You don’t have to be your own dentist.
As I’ve said repeatedly on my podcast, I’m not trying to turn readers, listeners, clients, or clients’ children into financial advisors themselves. I don’t think you have to BE a dentist just because you get your teeth cleaned every six months.
But we all make financial decisions every single day, some as big as your house, some as small as withdrawing extra cash for the weekend. I want to make sure that when people make these decisions, they’re drawing on a wide knowledge base. Eventually, even small choices about how and why you spend your money start to add up. Your big-picture financial goals should always be in the back of your mind whenever you open your wallet.
So take advantage of any and all financial education resources available to you. Listen to financial podcasts. Read articles. Subscribe to newsletters from people you trust. Go to the free dinners. Sure, you might get cornered by some pushy salespeople — although never at our awesome Keen Wealth events! — but learn as much as you can about what advisors think, and what they offer their clients. Learn as much as you can about the language of managing your money. While a lot of employers are still skittish about the liabilities surrounding their employees’ finances, if your company does offer financial education, take the classes.
Finally, bring any info you’ve learned and questions you have to your fiduciary advisor. Don’t be afraid to ask about things you don’t understand; we definitely have a strict “No such thing as a dumb question” rule at Keen Wealth, and your advisor should too. We see every day that clients who take responsibility for their financial education and play an active role in their financial lives become better consumers, better planners, and eventually, happier retirees.
Bill Keen is a CHARTERED RETIREMENT PLANNING COUNSELOR℠ and independent financial advisor with more than 24 years of industry experience. As the founder and CEO of Keen Wealth Advisors, a registered investment advisory firm, he specializes in providing personalized retirement planning designed to help people thrive before and during their retirement years. With a passion for educating others, Bill regularly blogs about retirement planning, hosts the podcast Keen on Retirement, and has contributed to U.S. News and World Report, Reuters, Wall Street Journal’s Market Watch, Yahoo Finance, and other publications. Based in Overland Park, Kansas, Bill and his team work with clients throughout the greater Kansas City area and across the nation. To learn more, connect with him on LinkedIn or visit www.keenwealthadvisors.com.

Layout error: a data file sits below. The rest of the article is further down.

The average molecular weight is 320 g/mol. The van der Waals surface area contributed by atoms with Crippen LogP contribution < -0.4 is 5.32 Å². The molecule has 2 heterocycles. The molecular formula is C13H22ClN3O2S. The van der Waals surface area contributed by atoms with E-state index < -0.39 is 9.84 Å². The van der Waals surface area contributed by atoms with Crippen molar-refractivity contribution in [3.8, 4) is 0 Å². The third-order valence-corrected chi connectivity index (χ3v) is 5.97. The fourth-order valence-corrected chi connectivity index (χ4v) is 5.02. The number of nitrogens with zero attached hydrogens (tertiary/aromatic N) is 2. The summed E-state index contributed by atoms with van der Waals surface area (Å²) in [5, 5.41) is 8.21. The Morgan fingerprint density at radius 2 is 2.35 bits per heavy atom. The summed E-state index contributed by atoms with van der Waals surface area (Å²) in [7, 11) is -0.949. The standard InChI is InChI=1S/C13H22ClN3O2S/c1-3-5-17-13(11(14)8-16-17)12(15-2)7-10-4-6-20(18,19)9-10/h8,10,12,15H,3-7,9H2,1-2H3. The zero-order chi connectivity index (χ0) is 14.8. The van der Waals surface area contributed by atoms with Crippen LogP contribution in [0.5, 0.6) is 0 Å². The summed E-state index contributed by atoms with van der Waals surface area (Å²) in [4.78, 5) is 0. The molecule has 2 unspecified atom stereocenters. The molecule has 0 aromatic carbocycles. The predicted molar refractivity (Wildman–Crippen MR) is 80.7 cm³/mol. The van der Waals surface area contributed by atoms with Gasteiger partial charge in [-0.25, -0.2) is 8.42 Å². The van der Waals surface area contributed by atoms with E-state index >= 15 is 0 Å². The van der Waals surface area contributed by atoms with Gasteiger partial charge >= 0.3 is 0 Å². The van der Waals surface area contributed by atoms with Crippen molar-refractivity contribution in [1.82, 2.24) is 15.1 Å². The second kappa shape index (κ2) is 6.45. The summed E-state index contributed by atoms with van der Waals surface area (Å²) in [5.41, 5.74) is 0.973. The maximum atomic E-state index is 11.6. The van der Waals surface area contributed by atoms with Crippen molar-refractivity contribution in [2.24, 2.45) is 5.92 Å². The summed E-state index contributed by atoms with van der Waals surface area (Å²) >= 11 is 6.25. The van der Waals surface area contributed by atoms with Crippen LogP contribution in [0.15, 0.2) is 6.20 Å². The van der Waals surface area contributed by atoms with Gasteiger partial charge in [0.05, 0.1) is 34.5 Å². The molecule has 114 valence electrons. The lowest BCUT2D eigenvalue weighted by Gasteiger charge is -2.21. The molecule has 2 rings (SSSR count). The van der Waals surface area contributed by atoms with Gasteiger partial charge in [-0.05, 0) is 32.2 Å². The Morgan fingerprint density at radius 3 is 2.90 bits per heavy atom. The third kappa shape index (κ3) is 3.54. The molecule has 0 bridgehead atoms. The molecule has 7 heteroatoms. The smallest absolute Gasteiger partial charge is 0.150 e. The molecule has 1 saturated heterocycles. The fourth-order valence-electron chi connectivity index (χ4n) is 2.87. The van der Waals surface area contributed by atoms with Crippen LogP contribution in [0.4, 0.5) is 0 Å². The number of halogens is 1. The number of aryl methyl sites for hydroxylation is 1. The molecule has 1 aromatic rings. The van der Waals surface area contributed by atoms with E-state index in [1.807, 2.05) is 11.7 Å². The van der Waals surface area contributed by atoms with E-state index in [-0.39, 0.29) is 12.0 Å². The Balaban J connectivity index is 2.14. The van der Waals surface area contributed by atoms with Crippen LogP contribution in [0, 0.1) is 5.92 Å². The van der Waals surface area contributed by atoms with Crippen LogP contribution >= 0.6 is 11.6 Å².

Keen Wealth Advisors is a Registered Investment Adviser. Nothing within this commentary constitutes investment advice, performance data or any recommendation that any particular security, portfolio of securities, transaction or investment strategy is suitable for any specific person. Any mention of a particular security and related performance data is not a recommendation to buy or sell that security. Keen Wealth Advisors manages its clients’ accounts using a variety of investment techniques and strategies, which are not necessarily discussed here. Investments in securities involve the risk of loss. Past performance is no guarantee of future results.